Forms of Arthritis

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Do I have arthritis?

Self Assessment Tool

Aches and pains are no strangers to most of us - so how do you know whether you are at risk of getting arthritis?

Click here to do our self assessment tool.

With over 140 different forms of arthritis it is not possible for us to have a dedicated page for each of these. If you are diagnosed with a form of arthritis e.g. sjogrens, that is not listed here please make contact with an Arthritis Educator on 0800 663 463 or use the Contact us form.

- Often referred to as “wear and tear” on the bones.
- Almost half of all people over the age of 60 and virtually all over the age of 80 will have osteoarthritis.
- Osteoarthritis is the most common form of arthritis.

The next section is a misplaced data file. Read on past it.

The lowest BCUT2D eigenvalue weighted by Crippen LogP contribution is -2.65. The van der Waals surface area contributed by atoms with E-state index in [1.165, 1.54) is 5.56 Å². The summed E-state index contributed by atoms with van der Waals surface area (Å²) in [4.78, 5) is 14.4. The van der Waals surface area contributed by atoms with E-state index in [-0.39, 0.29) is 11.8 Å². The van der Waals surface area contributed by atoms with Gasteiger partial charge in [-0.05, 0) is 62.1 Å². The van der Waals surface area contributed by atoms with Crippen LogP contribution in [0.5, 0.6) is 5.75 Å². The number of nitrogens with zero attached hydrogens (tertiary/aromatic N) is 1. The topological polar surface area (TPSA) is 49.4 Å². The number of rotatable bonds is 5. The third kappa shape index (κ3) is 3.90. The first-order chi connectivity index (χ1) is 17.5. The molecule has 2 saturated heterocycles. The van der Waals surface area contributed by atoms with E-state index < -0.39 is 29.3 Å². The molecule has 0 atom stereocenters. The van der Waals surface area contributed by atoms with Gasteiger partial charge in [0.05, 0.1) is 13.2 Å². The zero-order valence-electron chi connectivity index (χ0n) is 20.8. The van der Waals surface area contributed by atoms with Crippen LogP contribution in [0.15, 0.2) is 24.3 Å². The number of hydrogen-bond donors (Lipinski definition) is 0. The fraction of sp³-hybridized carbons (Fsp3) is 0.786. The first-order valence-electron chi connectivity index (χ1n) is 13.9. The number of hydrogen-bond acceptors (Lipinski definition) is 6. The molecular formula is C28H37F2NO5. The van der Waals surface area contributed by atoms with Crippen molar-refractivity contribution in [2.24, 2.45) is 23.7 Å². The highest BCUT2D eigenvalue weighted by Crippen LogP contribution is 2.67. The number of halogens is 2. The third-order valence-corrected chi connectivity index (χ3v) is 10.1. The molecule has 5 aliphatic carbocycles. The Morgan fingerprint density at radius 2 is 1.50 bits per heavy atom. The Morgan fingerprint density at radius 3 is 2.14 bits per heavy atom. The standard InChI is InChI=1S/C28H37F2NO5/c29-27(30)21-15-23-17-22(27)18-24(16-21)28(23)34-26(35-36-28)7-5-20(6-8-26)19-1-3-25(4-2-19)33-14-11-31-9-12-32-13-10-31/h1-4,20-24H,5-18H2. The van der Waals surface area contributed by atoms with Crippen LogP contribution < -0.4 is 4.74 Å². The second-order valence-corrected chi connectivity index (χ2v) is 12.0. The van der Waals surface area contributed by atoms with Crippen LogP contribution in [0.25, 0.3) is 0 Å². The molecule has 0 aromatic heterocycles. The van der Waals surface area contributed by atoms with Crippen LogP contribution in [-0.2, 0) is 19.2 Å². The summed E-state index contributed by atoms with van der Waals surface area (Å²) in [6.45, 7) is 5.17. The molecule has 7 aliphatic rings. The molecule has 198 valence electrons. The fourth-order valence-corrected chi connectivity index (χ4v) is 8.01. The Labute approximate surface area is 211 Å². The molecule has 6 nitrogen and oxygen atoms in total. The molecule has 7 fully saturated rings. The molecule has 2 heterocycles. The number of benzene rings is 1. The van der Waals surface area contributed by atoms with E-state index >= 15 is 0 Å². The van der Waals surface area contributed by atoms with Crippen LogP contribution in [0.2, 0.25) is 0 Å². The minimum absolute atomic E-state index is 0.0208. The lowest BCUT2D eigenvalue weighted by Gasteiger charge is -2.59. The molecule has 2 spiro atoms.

Rheumatoid Arthritis
- Rheumatoid arthritis (RA) is the third most common form of arthritis.
- Approximately 87,000 New Zealanders have RA and it can occur at any age.
Ankylosing Spondylitis
- AS is a type of Arthritis that affects one in six New Zealanders over the age of 15 year.
- It affects more men than women and can be hereditary.
- Fibromyalgia is a type of Arthritis that affects one in six New Zealanders over the age of 15 years.
- It affects more women than men.
-Gout is the second most common form of arthritis in New Zealand. It's not just your kai (food) that gives you gout; having a high level of uric acid is also in your genes.
- Gout is very treatable. Getting gout also means you have a higher chance of getting heart disease, diabetes and kidney disease, so a regular check-up is important for people who get gout.
- Lupus is a form of arthritis that can affect joints, muscles and even the skin
- About ten times more women than men get it
- Lupus can mimic many other conditions. Because of this, it can sometimes be difficult to diagnose
- Scleroderma affects around one in a thousand New Zealanders
- Scleroderma affects more women than men
- Can occur at any age but the peak is 40–60 years
- Rarely occurs in more than one family member.

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